Training Check with Thanksgiving in Austin
By: Laura Mitchell
Thanksgiving in Austin, TX was great. It was good to have a few days off from work to spend with family and friends. While I have plenty to be thankful for this Thanksgiving 2013, as most people in our Rogue community did, running in this weather can be tricky. The cold fronts that have come in Austin this November were a nice welcome to kick off the holiday season. But, seriously this Austin weather is straight crazy unpredictable, right?
The picture below describes it best.
I have been training pretty hard in this “base phase” of the season, and when I’m in this phase, I have a tendency to “itch” for a race. You know, I want to break up the monotony of just running miles and workouts. I’m also wondering where I am at with regard to fitness. So, I decided to race a 5k and a Turkey Trot 5miler. This seemed a happy medium between short and long for me. The 5k, which is the distance of my goal race in April didn’t go as well as I’d hoped. What better race to do on Thanksgiving than a Turkey Trot, right? The 5 miler, (which was about 2 weeks later) went well and was better than I had planned. So I pose this question to you: Do you ever wonder why some race distances feel “easier” than others? Or do you ever think about why the longer races feel easier? Or why shorter distances feel easier?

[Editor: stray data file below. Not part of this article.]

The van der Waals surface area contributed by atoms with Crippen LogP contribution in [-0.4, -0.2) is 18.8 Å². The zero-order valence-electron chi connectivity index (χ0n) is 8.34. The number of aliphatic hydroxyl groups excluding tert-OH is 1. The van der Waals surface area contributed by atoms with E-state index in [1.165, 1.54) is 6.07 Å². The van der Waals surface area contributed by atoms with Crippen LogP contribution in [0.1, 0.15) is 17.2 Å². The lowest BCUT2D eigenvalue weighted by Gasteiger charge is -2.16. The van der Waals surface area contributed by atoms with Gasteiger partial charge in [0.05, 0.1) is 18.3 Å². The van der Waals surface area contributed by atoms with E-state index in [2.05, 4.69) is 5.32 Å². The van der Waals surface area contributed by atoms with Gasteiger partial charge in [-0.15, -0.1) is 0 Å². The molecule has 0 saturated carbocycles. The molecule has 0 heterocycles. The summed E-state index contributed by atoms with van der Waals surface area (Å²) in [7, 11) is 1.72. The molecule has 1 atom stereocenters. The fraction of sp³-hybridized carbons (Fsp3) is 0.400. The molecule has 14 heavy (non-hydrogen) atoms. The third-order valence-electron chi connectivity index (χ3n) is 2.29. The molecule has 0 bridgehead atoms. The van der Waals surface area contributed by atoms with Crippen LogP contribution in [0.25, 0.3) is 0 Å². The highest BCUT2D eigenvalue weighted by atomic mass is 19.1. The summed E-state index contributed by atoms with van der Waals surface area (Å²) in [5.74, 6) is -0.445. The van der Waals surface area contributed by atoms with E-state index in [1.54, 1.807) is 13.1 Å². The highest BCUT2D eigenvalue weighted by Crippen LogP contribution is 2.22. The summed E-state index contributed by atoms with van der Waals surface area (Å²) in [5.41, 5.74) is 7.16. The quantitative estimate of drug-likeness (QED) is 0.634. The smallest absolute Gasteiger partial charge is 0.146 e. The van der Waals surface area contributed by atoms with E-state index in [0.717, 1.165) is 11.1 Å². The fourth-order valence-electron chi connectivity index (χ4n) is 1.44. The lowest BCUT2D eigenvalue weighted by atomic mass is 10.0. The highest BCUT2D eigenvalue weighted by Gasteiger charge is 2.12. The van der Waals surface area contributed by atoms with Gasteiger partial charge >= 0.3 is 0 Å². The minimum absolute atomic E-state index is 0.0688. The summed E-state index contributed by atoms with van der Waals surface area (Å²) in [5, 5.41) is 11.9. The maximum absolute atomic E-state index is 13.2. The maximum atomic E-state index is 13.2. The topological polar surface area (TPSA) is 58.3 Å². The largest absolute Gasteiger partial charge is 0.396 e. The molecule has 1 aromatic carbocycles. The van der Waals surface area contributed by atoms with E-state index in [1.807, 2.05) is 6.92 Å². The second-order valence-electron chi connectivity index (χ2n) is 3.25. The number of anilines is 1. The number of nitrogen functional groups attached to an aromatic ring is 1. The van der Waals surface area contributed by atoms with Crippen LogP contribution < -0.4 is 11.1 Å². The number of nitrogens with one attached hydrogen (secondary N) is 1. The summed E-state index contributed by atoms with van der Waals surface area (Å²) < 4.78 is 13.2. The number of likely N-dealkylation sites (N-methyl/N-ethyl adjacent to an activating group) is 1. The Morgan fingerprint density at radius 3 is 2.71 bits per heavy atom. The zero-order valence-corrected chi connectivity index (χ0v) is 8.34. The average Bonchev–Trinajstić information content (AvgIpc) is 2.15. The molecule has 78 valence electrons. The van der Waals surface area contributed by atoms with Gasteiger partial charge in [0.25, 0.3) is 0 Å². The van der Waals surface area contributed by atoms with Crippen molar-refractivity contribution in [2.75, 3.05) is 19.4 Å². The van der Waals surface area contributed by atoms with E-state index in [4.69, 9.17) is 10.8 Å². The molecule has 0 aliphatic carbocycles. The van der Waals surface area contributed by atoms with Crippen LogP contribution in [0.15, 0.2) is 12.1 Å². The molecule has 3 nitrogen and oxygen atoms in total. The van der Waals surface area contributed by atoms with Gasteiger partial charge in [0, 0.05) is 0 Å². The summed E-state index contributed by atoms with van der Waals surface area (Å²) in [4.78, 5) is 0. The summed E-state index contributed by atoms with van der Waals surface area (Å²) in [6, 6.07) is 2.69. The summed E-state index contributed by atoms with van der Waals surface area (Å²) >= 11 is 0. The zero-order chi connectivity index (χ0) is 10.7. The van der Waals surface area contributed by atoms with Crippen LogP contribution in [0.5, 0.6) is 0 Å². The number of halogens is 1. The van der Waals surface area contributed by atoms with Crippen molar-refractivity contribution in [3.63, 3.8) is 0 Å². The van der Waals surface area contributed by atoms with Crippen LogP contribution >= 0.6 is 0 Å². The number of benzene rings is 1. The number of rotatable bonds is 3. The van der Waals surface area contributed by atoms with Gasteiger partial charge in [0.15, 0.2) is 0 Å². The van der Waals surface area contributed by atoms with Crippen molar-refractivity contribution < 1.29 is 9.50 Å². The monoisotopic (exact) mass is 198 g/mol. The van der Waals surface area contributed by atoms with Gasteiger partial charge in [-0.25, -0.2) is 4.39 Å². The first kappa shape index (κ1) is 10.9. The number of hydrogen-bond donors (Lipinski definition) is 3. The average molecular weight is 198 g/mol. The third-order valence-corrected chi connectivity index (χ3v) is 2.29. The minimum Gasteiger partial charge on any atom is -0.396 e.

When I refer to “feel”, I mean not because you go slower on average, for example in the longer distances, but that the overall effort feels more comfortable? Say you still go out hard, at the pace that you have designated for your race plan yet afterward you feel tired but not exhausted? Like you couldn’t even run an extra step? Here’s how it goes in my mind: You worked hard. You mentally fight against wanting to stop or slow down. You kicked at the end. You get the “runner’s high” at with end but without the “I’m exhausted!”
It’s funny. It makes me think: Did I really run fast as I could? Was it a mental thing? Did it feel easier due to placing well in the race versus not? Or is the distance just better suited for my body right now? I guess the correct answer just depends. For me, it may be a bit of both. The pace I ran the longer distance was most probably just under lactate threshold or “Boiling Point,” therefore I could run that pace for ages in the 5miler. When I had ran that 5K, I had probably run just over lactate threshold. So perhaps that is the reason I “really” felt the exhaustion feeling afterward. These are just some of the thoughts that I wanted to share with you all in case these questions come up in your mind. Maybe it can be the next topic of discussion for your long run! I will continue to move that boiling point lower, try to get fast and see where I can get come April.
Happy Holidays everyone!